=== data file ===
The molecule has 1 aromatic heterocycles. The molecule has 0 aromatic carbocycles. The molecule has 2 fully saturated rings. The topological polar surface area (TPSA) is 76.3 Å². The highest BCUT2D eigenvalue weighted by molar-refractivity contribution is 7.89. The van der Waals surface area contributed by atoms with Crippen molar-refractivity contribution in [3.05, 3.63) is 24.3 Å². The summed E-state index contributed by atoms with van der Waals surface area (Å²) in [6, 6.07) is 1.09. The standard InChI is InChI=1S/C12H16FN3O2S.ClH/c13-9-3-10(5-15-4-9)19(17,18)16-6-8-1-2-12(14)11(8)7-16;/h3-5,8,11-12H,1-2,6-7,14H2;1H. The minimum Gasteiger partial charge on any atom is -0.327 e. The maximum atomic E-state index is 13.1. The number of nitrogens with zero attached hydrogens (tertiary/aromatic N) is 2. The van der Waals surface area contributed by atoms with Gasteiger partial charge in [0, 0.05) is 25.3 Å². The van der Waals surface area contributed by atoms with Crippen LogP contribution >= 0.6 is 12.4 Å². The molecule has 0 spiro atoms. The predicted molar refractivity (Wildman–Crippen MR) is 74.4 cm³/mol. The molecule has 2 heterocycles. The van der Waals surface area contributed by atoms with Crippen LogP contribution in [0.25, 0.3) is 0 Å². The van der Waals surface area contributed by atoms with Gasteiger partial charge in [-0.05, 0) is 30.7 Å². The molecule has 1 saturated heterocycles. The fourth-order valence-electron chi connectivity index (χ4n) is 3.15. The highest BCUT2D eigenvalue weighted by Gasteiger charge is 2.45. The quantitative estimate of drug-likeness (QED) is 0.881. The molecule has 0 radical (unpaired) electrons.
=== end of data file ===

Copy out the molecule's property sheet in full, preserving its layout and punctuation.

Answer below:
The molecule has 1 aromatic heterocycles. The molecule has 0 aromatic carbocycles. The molecule has 2 fully saturated rings. The topological polar surface area (TPSA) is 76.3 Å². The highest BCUT2D eigenvalue weighted by molar-refractivity contribution is 7.89. The van der Waals surface area contributed by atoms with Crippen molar-refractivity contribution in [3.05, 3.63) is 24.3 Å². The summed E-state index contributed by atoms with van der Waals surface area (Å²) in [6, 6.07) is 1.09. The standard InChI is InChI=1S/C12H16FN3O2S.ClH/c13-9-3-10(5-15-4-9)19(17,18)16-6-8-1-2-12(14)11(8)7-16;/h3-5,8,11-12H,1-2,6-7,14H2;1H. The minimum Gasteiger partial charge on any atom is -0.327 e. The maximum atomic E-state index is 13.1. The number of nitrogens with zero attached hydrogens (tertiary/aromatic N) is 2. The van der Waals surface area contributed by atoms with Gasteiger partial charge in [0, 0.05) is 25.3 Å². The van der Waals surface area contributed by atoms with Crippen LogP contribution >= 0.6 is 12.4 Å². The molecule has 0 spiro atoms. The predicted molar refractivity (Wildman–Crippen MR) is 74.4 cm³/mol. The molecule has 2 heterocycles. The van der Waals surface area contributed by atoms with Crippen LogP contribution in [0.25, 0.3) is 0 Å². The van der Waals surface area contributed by atoms with Gasteiger partial charge in [-0.05, 0) is 30.7 Å². The molecule has 1 saturated heterocycles. The fourth-order valence-electron chi connectivity index (χ4n) is 3.15. The highest BCUT2D eigenvalue weighted by Gasteiger charge is 2.45. The quantitative estimate of drug-likeness (QED) is 0.881. The molecule has 0 radical (unpaired) electrons.